Working in the advertising and marketing space, we are constantly helping our clients define who they are. The first questions we typically ask our clients are, do you have a brand identity? What are the pillars and mission that hold your business together? If your organization was a person, what would be important to motivate them? What do you value as a business?
We want to be sure that they have these answers locked down before we start on a project because they serve as the foundation and platform for decision-making when it comes to our messaging, approach, strategy, etc. At the end of the day, we want to be sure that we attract the right people to our clients’ business to make sure values align.
Shouldn’t that be the same for us as individuals?
What can a personal mission statement do?
- Help you stay focused.
- Provide direction for decision-making.
- Create boundaries for you to exist in without distraction.
- Assign value to who you are and what is most important to you.
- Hold you accountable.
How do I create a personal mission statement?
Start with the past
Write down your top examples of success, both personal and professional. Then assess those wins and identify any themes that stand out among them. These themes can help define what has been important to you and lay a foundation for future plans and success.
Prioritize your values
First, create a list of all of the values that are important to you or that you identify with (community, adventure, respect, trust, etc.). This will likely be a long list and that is okay! From there, prioritize your top five most important values.
Leave your mark
Answer the question, how will I make a difference? List out the ways you can contribute to your immediate circle, whether that be your family, friends, employer or your larger community. Will you be the person who brings new ideas to the table, the one who is always willing to help, or even the person who consistently has a funny anecdote? Articulate the way in which you intend to leave your personal mark on those around you.
Define your results
Jot down your list of goals, both personal and professional. When you think about this, shoot for outlining your goals within the next two to three years in the future and then again for three years and beyond. By writing these goals down, you automatically have a way to track your progress. Consider keeping your goal list somewhere visible where you can easily refer back to it when times get tough.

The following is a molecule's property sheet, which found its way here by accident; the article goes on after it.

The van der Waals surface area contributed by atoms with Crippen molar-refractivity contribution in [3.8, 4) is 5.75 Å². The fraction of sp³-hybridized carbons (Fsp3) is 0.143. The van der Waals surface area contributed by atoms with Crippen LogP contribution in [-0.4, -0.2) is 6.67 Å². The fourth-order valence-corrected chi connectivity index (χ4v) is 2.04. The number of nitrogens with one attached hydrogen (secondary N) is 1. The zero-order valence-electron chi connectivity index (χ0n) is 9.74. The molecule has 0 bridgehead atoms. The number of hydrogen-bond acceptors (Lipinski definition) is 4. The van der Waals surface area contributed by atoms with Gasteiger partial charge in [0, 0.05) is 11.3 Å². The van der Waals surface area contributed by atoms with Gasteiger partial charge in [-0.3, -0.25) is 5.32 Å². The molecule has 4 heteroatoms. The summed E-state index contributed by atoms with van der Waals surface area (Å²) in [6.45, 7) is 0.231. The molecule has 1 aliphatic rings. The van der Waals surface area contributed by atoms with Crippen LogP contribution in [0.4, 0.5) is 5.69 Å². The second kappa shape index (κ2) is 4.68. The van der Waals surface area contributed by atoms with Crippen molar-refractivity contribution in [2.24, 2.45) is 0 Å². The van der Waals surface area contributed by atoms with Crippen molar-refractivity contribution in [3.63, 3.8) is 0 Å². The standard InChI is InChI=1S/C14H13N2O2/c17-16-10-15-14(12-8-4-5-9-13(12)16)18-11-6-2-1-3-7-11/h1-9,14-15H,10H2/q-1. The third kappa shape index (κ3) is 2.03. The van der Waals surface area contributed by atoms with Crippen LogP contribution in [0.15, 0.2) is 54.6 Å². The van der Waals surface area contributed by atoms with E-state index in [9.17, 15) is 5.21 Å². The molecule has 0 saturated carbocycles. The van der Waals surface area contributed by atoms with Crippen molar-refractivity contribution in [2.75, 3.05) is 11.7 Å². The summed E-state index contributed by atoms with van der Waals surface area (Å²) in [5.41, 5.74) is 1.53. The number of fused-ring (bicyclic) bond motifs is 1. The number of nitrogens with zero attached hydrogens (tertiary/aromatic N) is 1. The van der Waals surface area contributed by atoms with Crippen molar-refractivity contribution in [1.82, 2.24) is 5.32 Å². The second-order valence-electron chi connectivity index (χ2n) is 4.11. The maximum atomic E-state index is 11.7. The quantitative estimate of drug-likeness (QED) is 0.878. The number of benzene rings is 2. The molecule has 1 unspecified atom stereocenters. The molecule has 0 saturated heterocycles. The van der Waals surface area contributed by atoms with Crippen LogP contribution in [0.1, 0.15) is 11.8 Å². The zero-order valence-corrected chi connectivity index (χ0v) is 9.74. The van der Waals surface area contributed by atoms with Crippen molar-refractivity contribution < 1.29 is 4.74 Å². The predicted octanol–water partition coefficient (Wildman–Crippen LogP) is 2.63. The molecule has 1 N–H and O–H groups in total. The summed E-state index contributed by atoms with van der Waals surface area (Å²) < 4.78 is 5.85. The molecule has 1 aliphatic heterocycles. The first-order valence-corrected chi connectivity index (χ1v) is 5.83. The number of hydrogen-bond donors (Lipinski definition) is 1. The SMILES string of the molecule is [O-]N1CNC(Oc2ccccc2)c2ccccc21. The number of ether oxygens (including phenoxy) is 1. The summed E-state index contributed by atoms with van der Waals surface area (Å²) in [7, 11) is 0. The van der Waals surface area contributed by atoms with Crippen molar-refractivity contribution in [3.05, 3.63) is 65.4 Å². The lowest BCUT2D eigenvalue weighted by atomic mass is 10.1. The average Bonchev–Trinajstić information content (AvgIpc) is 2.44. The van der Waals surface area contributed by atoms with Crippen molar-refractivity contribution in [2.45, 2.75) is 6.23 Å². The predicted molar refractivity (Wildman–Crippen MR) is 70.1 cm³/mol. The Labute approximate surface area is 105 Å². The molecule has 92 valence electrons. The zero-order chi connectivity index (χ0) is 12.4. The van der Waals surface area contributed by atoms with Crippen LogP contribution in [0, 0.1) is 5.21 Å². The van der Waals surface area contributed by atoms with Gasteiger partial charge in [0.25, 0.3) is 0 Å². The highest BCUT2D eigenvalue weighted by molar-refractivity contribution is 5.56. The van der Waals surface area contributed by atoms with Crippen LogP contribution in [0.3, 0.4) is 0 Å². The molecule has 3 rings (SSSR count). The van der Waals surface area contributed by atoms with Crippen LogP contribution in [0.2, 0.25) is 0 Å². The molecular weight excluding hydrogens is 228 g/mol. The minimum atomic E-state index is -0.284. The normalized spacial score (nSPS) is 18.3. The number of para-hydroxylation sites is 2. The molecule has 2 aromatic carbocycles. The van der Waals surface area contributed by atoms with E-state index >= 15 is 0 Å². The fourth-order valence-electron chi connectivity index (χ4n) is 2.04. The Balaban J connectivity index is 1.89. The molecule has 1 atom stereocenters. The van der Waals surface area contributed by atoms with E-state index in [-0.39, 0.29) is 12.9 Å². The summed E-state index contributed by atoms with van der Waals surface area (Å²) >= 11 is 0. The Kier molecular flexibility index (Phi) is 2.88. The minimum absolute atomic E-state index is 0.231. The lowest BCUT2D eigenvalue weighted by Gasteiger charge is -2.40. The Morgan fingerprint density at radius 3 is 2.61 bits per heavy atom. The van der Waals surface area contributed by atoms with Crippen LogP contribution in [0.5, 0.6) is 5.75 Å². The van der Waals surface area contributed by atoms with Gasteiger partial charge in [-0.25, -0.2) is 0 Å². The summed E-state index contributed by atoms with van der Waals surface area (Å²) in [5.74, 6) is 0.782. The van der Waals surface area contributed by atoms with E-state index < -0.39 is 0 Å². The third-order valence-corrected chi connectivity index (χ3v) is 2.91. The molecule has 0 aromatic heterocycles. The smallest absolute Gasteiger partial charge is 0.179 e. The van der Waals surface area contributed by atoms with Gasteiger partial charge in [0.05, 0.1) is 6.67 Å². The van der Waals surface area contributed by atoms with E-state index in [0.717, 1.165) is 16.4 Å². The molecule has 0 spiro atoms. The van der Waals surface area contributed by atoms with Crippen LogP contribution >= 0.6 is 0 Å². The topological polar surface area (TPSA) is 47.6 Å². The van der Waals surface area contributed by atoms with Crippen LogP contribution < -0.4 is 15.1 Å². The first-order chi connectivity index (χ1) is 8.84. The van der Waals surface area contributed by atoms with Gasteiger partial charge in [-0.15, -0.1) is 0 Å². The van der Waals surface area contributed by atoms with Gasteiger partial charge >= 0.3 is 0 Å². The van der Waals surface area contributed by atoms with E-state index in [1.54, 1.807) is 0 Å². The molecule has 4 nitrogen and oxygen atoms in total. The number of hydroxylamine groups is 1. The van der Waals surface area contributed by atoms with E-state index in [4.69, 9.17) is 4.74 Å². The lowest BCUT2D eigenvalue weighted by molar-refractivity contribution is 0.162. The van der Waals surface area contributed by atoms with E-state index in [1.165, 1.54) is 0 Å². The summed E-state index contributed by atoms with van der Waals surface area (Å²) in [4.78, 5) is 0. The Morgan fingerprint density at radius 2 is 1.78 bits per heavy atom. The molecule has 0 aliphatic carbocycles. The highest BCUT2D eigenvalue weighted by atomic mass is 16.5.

- The shorter the better. This is meant to be a succinct guide, so don’t overthink it. Keep it to three sentences max.
- Don’t write it in stone or laminate it. This should continue to evolve, so don’t be afraid to change your goals as your priorities shift.
- Consider others. While this is a personal mission statement, be sure you are thinking about the people you are wanting to impact.
- Share it– with your mentors, family or whomever else’s opinion you value. They will hold you accountable and can also provide insight as a person vested in your success.
- Put some emotion behind it. Include all of “the feels” because it will lead to a more inspired and energetic statement that can point you in the right direction.
An example that inspired me
Oprah Winfrey: “To be a teacher. And to be known for inspiring my students to be more than they thought they could be.”
Oprah lives and breathes this goal of hers specifically through her series, “Oprah’s Lifeclass” where she acts connects with people all over the world to engage in conversations about various aspects of life and help others solve problems. Check out Oprah Winfrey’s Official Biography to learn more about Oprah’s goals.
I know it might seem overwhelming, but just start with the basics. Ask yourself good questions, take what is in your head, put it on paper and begin to synthesize from there. Then, start implementing it! It will help you understand the key parts of your life and how they fit in (or maybe how they don’t).